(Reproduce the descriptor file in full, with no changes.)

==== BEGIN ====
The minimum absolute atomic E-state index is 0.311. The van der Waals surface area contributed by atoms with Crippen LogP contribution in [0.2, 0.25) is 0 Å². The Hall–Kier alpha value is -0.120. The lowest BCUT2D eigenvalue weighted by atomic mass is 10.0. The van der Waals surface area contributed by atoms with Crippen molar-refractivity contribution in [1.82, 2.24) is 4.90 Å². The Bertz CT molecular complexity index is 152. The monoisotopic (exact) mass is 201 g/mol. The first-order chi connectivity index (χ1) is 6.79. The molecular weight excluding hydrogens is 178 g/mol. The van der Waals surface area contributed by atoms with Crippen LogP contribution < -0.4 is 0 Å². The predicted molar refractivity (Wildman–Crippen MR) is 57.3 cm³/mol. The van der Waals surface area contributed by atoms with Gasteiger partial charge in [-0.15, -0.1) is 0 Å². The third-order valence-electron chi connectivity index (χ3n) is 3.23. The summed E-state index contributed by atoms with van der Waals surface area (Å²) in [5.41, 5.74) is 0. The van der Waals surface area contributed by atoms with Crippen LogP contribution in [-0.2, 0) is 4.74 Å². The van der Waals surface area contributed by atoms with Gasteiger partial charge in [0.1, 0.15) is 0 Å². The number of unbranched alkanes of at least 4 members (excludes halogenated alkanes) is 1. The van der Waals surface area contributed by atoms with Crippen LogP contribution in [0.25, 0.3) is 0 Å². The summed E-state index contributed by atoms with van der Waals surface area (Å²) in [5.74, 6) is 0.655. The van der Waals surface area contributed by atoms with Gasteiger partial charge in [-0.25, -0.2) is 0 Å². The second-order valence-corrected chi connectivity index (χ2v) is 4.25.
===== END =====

The minimum absolute atomic E-state index is 0.311. The van der Waals surface area contributed by atoms with Crippen LogP contribution in [0.2, 0.25) is 0 Å². The Hall–Kier alpha value is -0.120. The lowest BCUT2D eigenvalue weighted by atomic mass is 10.0. The van der Waals surface area contributed by atoms with Crippen molar-refractivity contribution in [1.82, 2.24) is 4.90 Å². The Bertz CT molecular complexity index is 152. The monoisotopic (exact) mass is 201 g/mol. The first-order chi connectivity index (χ1) is 6.79. The molecular weight excluding hydrogens is 178 g/mol. The van der Waals surface area contributed by atoms with Crippen LogP contribution < -0.4 is 0 Å². The predicted molar refractivity (Wildman–Crippen MR) is 57.3 cm³/mol. The van der Waals surface area contributed by atoms with Gasteiger partial charge in [-0.15, -0.1) is 0 Å². The third-order valence-electron chi connectivity index (χ3n) is 3.23. The summed E-state index contributed by atoms with van der Waals surface area (Å²) in [5.41, 5.74) is 0. The van der Waals surface area contributed by atoms with Crippen LogP contribution in [-0.2, 0) is 4.74 Å². The van der Waals surface area contributed by atoms with Gasteiger partial charge in [0.1, 0.15) is 0 Å². The number of unbranched alkanes of at least 4 members (excludes halogenated alkanes) is 1. The van der Waals surface area contributed by atoms with Crippen LogP contribution in [0.25, 0.3) is 0 Å². The summed E-state index contributed by atoms with van der Waals surface area (Å²) in [5.74, 6) is 0.655. The van der Waals surface area contributed by atoms with Gasteiger partial charge in [-0.25, -0.2) is 0 Å². The second-order valence-corrected chi connectivity index (χ2v) is 4.25.